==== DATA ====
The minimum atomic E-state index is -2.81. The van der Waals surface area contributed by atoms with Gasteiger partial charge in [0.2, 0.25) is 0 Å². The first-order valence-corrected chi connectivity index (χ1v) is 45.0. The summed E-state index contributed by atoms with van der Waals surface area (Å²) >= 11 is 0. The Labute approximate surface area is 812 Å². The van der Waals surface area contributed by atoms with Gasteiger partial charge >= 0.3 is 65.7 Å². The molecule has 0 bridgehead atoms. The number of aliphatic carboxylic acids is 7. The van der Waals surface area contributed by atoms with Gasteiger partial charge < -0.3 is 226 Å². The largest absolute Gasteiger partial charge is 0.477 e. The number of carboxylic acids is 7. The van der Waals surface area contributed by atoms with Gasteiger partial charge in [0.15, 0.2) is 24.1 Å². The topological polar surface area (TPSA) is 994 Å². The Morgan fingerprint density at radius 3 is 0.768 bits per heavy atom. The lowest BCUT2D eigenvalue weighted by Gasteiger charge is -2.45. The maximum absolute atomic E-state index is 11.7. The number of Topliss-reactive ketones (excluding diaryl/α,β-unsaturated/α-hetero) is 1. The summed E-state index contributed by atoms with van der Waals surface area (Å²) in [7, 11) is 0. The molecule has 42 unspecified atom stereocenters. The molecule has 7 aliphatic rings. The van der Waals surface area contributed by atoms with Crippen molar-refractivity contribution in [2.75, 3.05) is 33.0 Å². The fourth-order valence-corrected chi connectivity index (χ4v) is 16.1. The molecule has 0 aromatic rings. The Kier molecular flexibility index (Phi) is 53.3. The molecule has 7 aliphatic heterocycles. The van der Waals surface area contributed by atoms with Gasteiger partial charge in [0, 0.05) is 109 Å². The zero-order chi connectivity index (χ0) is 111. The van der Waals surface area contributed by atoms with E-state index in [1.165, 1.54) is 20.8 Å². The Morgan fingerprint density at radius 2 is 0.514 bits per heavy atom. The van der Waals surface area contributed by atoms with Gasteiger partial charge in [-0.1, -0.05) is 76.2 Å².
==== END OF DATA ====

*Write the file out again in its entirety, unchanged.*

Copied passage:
The minimum atomic E-state index is -2.81. The van der Waals surface area contributed by atoms with Gasteiger partial charge in [0.2, 0.25) is 0 Å². The first-order valence-corrected chi connectivity index (χ1v) is 45.0. The summed E-state index contributed by atoms with van der Waals surface area (Å²) >= 11 is 0. The Labute approximate surface area is 812 Å². The van der Waals surface area contributed by atoms with Gasteiger partial charge >= 0.3 is 65.7 Å². The molecule has 0 bridgehead atoms. The number of aliphatic carboxylic acids is 7. The van der Waals surface area contributed by atoms with Gasteiger partial charge < -0.3 is 226 Å². The largest absolute Gasteiger partial charge is 0.477 e. The number of carboxylic acids is 7. The van der Waals surface area contributed by atoms with Gasteiger partial charge in [0.15, 0.2) is 24.1 Å². The topological polar surface area (TPSA) is 994 Å². The Morgan fingerprint density at radius 3 is 0.768 bits per heavy atom. The lowest BCUT2D eigenvalue weighted by Gasteiger charge is -2.45. The maximum absolute atomic E-state index is 11.7. The number of Topliss-reactive ketones (excluding diaryl/α,β-unsaturated/α-hetero) is 1. The summed E-state index contributed by atoms with van der Waals surface area (Å²) in [7, 11) is 0. The molecule has 42 unspecified atom stereocenters. The molecule has 7 aliphatic rings. The van der Waals surface area contributed by atoms with Crippen molar-refractivity contribution in [2.75, 3.05) is 33.0 Å². The fourth-order valence-corrected chi connectivity index (χ4v) is 16.1. The molecule has 0 aromatic rings. The Kier molecular flexibility index (Phi) is 53.3. The molecule has 7 aliphatic heterocycles. The van der Waals surface area contributed by atoms with Gasteiger partial charge in [0, 0.05) is 109 Å². The zero-order chi connectivity index (χ0) is 111. The van der Waals surface area contributed by atoms with E-state index in [1.165, 1.54) is 20.8 Å². The Morgan fingerprint density at radius 2 is 0.514 bits per heavy atom. The van der Waals surface area contributed by atoms with Gasteiger partial charge in [-0.1, -0.05) is 76.2 Å².